Running C++ Function from QML (Trivial Example)

BlackBerry 10 Cascades C++ QML

When I first read about Cascades “they” said use QML for the UI and C++ for the logic.  Okay, great so I wrote a function in C++ and made a pretty UI in QML… Now what?  In this example I’ll go through the steps it takes to call a C++ function from the QML.  However this example won’t have a pretty UI.

This example will take two user inputs, number of items and price per item, and computes the price of all the items after a 5% sales tax.

1. Create a basic UI with a few Labels, TextFields, and a Button.

main.qml:

import bb.cascades 1.0

Page {
content: Container {
Label {
text: qsTr("Enter the number of items purchased: ")
}
TextField {
id: in1
objectName: "in1"
}
Label {
text: qsTr("Enter the price per item ($):")
}
TextField {
id: in2
objectName: "in2"
}
Button {
id: button
objectName: "button"
text: "Compute"
onClicked: {

}
}
Label {
id: total
objectName: "total"
text: "Final bill, including 5% tax, is $____"
}
}
}

Screen:

2. Write a function in C++ that performs the required operation.  I have named my function “clickedButton” with two variables “number” and “price”.  These will be replaced by user inputs from the QML

clickedButton(int number, int price)
{
    const double TAX_rate = 0.05;
    double subtotal;

    subtotal = price*number;
    return (subtotal+subtotal*TAX_rate);

}

3. Now add this function to the <nameofyourproject>.cpp (The name of my project in the code below is “QMLandCPP”) and set the context property.  I have set it as “app” in the line: qml->setContextProperty(“app”, this);

<nameofyourproject>.cpp:

#include "QMLandCPP.hpp"

#include <bb/cascades/Application>
#include <bb/cascades/QmlDocument>
#include <bb/cascades/AbstractPane>

using namespace bb::cascades;

QMLandCPP::QMLandCPP(bb::cascades::Application *app)
: QObject(app)
{

QmlDocument *qml = QmlDocument::create("asset:///main.qml").parent(this);
qml->setContextProperty("app", this);

AbstractPane *root = qml->createRootObject<AbstractPane>();

app->setScene(root);
}


double QMLandCPP::clickedButton(int number, int price)
{
const double TAX_rate = 0.05;
double subtotal;

subtotal = price*number;
return (subtotal+subtotal*TAX_rate);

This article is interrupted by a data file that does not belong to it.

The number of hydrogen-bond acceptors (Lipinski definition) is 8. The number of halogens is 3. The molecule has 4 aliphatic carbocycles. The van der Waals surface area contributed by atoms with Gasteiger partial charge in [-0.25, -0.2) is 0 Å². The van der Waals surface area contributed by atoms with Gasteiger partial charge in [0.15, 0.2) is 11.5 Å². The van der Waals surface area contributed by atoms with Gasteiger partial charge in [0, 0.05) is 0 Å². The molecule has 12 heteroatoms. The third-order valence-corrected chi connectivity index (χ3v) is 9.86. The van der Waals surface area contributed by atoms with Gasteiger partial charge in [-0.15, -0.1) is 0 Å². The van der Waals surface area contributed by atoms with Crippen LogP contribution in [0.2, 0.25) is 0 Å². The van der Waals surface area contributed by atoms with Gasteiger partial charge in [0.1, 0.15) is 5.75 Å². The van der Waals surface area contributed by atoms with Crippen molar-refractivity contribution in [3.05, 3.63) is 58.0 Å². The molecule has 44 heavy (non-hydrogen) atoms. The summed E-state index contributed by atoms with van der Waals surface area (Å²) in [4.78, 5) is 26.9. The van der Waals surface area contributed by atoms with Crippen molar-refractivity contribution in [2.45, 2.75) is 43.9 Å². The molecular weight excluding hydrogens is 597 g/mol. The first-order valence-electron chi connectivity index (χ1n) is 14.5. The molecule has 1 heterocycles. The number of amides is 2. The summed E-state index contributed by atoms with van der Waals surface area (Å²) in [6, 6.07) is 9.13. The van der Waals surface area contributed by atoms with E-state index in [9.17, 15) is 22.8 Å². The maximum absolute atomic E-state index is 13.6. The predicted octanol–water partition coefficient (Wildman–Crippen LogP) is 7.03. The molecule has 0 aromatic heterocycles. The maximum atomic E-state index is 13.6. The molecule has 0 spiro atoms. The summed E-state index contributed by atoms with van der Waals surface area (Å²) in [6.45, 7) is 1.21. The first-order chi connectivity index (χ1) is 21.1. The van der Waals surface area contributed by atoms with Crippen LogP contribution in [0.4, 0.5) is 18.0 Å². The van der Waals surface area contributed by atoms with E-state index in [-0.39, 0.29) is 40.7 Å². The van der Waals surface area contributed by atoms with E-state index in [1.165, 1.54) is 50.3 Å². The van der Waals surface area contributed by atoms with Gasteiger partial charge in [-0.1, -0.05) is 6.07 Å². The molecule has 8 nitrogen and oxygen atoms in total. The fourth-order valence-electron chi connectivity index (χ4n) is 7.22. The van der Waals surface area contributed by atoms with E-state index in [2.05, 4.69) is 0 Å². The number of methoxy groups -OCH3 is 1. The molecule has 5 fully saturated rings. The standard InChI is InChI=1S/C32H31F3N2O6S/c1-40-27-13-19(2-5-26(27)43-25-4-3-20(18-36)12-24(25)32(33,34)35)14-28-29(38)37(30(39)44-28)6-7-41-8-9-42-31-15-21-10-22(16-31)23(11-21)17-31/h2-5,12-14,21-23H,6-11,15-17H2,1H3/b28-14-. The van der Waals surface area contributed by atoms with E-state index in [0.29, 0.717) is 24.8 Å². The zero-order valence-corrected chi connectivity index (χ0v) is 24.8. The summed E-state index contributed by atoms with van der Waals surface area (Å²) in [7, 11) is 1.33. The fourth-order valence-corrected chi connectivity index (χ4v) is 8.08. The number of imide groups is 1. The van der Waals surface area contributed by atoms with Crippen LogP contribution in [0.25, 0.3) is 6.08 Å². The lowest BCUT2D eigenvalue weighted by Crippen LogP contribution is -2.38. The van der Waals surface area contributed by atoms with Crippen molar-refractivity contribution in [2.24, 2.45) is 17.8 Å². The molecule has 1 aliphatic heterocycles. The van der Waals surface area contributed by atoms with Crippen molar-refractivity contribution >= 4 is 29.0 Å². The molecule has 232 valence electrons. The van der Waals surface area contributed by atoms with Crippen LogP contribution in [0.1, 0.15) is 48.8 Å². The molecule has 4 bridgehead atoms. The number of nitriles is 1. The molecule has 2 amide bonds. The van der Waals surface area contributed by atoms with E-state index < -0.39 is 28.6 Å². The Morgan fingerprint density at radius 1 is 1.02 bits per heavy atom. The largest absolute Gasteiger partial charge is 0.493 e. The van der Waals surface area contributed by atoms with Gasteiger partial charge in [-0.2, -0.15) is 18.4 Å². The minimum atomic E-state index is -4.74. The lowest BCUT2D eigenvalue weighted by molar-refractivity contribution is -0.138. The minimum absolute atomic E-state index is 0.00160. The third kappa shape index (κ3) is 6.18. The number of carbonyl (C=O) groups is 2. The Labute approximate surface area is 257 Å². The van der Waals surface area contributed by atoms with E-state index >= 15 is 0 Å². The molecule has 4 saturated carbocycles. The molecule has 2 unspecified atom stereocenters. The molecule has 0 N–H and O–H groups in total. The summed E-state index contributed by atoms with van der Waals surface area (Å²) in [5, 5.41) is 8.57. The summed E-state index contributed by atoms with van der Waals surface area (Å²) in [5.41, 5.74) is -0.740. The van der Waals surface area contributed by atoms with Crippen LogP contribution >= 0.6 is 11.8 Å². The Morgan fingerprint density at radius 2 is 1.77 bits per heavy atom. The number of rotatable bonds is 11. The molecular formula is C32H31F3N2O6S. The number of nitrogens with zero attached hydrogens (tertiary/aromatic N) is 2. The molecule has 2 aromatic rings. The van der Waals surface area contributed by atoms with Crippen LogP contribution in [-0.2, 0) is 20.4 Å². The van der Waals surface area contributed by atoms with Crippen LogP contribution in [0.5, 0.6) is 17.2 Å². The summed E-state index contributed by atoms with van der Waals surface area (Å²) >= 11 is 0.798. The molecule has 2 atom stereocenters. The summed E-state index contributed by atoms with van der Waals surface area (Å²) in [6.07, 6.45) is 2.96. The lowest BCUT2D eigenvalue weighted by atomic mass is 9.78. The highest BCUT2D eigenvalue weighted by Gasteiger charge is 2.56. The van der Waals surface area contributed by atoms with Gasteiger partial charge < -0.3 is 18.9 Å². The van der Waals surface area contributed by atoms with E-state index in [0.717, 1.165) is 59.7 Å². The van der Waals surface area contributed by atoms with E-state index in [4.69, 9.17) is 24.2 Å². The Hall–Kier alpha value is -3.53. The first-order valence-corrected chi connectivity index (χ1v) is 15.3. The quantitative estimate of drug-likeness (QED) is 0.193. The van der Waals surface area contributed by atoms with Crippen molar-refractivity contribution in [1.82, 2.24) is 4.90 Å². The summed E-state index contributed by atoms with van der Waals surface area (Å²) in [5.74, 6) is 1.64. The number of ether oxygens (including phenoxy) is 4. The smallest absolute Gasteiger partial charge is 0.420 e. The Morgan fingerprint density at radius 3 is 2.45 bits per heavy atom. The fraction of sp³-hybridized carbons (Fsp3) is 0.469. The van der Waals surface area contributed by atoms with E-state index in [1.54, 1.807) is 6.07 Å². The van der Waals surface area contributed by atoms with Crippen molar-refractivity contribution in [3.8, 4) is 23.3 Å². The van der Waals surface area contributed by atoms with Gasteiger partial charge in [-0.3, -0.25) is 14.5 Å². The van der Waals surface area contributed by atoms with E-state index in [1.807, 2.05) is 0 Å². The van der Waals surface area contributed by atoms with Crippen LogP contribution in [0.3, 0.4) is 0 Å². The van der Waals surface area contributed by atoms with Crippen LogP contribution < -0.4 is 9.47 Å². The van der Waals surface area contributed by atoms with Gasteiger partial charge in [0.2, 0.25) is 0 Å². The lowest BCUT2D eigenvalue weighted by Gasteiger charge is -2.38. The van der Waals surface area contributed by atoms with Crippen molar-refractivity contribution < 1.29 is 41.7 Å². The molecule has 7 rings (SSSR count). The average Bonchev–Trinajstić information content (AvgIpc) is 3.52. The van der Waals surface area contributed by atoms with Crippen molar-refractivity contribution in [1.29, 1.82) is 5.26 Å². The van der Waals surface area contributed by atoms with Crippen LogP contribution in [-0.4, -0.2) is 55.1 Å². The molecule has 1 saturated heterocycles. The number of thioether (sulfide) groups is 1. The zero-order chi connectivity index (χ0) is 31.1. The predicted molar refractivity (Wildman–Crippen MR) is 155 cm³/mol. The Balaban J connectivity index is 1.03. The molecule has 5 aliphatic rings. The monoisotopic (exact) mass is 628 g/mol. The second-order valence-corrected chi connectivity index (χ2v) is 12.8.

}

4. This function must be declared in header file, <nameofyourproject>.hpp.  So add the function to the file as a Q_INVOKABLE.

<nameofyourproject>.hpp:

#ifndef QMLandCPP_HPP_
#define QMLandCPP_HPP_

#include <QObject>

namespace bb { namespace cascades { class Application; }}

class QMLandCPP : public QObject
{
Q_OBJECT
public:
QMLandCPP(bb::cascades::Application *app);

Q_INVOKABLE double clickedButton(int number, int price);

virtual ~QMLandCPP() {}

};

#endif

5. Now back to the QML add the function call inside of the onClicked parameter of the button.  Since we want the text from the TextField id “in1” for the first variable we call “in1.text” and same for TextField id “in2” we call the second variable as “in2.text”.  As you know from C++ these two will now take the place of “number” and “price”, respectively, in our function.  And we want this output to be shown in the Label id “total” so the onClicked sends it to “total.text”

...          
onClicked: {
                total.text = "Final bill, including 5% tax, is $" + app.clickedButton(in1.text, in2.text);
            }
...

6. Run the app to test:

NOTE: This is a trivial example because you do not need to C++ to do this calculation.  The onClicked of the button could have simply been:

total.text = "Final bill, including 5% tax, is $" + (in1.text*in2.text+(in1.text*in2.text*0.05));

And it will produce the same result without needing to write a function and add it to the <nameofyourproject>.cpp or <nameofyourproject>.hpp files in the first place.  However this strategy can be used to call much more complicated C++ functions that you would not want to write inline of the onClicked.

Tags: C++ QML Example